Your Child’s Heel Pain Could Be Sever’s Disease

Heel pain, swelling and tenderness can be a sign of Sever’s Disease, an inflammation of the growth plate of the heel. Known officially as calcaneal apophysitis, Sever’s Disease isn’t really a disease at all. It is an injury that frequently affects children 8-14 years old and one we see fairly often at Lansdowne Podiatry. Up until around the age of 14, the growth plate is continuing to develop with new bone growth occurring at the growth plate, making it a weak area at the back of the heel and susceptible to injury.

What Causes Sever’s Disease

The most common cause of Sever’s Disease is overuse and stress on the heel due to repetitive pounding usually found in sports. This results in the growth plate becoming inflamed and painful. Children who spend a lot of time in cleats and/or play high-impact sports such as soccer, basketball, gymnastics and track are particularly prone to this injury. Other factors that can increase the risk of Sever’s Disease include:

  • Faulty biomechanical issues, such as flatfeet or high arches
  • Tight Achilles tendon
  • Obesity


When you bring your child to get the heel pain evaluated, Dr. Monique Renee Rolle will gently examine your child’s foot and leg. A complete medical history will be taken and the foot doctor will want to know about recent activities your child has participated in and when you first noticed the symptoms. X-rays and other imaging studies may be ordered to rule out other conditions which also have heel pain as a major symptom. Once the podiatrist is sure of the diagnosis of Sever’s Disease, the correct course of treatment will be decided upon.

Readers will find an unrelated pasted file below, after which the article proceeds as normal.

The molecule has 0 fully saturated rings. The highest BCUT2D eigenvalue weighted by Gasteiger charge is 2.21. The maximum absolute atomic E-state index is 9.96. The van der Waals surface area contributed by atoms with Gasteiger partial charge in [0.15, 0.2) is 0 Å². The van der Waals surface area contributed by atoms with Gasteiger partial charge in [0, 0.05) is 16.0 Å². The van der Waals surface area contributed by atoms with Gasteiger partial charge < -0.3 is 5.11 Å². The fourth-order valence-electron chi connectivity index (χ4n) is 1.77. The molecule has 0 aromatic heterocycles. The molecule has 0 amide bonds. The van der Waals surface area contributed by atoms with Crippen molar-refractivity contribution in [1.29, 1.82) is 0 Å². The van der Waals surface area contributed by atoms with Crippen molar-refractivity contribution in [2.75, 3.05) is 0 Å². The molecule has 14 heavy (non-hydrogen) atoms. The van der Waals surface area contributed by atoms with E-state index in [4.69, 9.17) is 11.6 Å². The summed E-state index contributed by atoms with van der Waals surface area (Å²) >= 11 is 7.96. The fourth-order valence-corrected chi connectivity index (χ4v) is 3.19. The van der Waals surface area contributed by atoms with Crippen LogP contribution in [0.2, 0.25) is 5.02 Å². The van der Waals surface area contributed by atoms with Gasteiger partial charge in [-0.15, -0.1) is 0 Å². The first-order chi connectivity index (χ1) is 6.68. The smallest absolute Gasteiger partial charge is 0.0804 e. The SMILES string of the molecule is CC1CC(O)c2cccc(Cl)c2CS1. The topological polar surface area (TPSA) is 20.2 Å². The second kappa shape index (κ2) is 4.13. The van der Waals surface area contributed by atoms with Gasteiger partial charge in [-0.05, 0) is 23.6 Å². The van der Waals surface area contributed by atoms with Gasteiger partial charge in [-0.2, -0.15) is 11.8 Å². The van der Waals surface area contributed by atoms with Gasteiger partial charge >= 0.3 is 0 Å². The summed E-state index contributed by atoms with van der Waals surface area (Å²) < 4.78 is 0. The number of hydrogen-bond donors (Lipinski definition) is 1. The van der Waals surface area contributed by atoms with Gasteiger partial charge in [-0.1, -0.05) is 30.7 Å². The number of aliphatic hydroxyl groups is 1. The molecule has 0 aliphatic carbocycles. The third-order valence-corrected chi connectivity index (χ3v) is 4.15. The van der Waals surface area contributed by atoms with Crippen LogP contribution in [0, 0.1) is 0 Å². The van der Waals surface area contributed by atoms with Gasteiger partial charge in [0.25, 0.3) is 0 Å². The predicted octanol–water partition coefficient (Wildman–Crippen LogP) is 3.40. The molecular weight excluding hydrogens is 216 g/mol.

Fortunately Sever’s Disease has no permanent effects. The foot doctor will look to relieve your child’s symptoms by one or more of the following treatments:

  • It’s important to give the growth plate a chance to heal. This means activities aggravating the condition will need to be temporarily stopped.
  • Physical therapy and stretching. Exercises to stretch the muscles and strengthen the lower leg tendons and muscles help relieve symptoms.
  • Heel support. Padding or custom orthotics may be prescribed to protect the heel when activity resumes.
  • The foot doctor may also recommend nonsteroidal anti-inflammatory drugs like ibuprofen, as well as icing the heel to reduce pain and inflammation.

If your child complains for more than a day or two, make an appointment at our Leesburg office. Like many adult conditions, continuing to walk or play on an injured foot will only make it worse. Early treatment means your child will be back on the playing field sooner and, most importantly, pain-free.

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